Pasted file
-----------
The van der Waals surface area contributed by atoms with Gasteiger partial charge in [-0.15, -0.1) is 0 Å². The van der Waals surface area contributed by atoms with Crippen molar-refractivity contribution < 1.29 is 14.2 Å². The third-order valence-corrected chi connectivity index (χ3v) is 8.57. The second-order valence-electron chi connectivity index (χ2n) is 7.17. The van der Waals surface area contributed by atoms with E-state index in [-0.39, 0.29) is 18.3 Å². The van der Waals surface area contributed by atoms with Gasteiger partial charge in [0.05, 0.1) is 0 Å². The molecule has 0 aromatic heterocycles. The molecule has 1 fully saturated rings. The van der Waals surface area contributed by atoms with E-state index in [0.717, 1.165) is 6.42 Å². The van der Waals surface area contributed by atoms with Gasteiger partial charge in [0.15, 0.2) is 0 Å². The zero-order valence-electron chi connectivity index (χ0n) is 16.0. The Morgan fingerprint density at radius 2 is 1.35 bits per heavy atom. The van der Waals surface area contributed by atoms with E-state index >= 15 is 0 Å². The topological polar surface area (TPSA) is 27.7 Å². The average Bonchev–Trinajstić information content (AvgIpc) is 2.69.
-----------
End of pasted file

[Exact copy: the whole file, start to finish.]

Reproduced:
The van der Waals surface area contributed by atoms with Gasteiger partial charge in [-0.15, -0.1) is 0 Å². The van der Waals surface area contributed by atoms with Crippen molar-refractivity contribution < 1.29 is 14.2 Å². The third-order valence-corrected chi connectivity index (χ3v) is 8.57. The second-order valence-electron chi connectivity index (χ2n) is 7.17. The van der Waals surface area contributed by atoms with E-state index in [-0.39, 0.29) is 18.3 Å². The van der Waals surface area contributed by atoms with Gasteiger partial charge in [0.05, 0.1) is 0 Å². The molecule has 0 aromatic heterocycles. The molecule has 1 fully saturated rings. The van der Waals surface area contributed by atoms with E-state index in [0.717, 1.165) is 6.42 Å². The van der Waals surface area contributed by atoms with Gasteiger partial charge in [0.15, 0.2) is 0 Å². The zero-order valence-electron chi connectivity index (χ0n) is 16.0. The Morgan fingerprint density at radius 2 is 1.35 bits per heavy atom. The van der Waals surface area contributed by atoms with E-state index >= 15 is 0 Å². The topological polar surface area (TPSA) is 27.7 Å². The average Bonchev–Trinajstić information content (AvgIpc) is 2.69.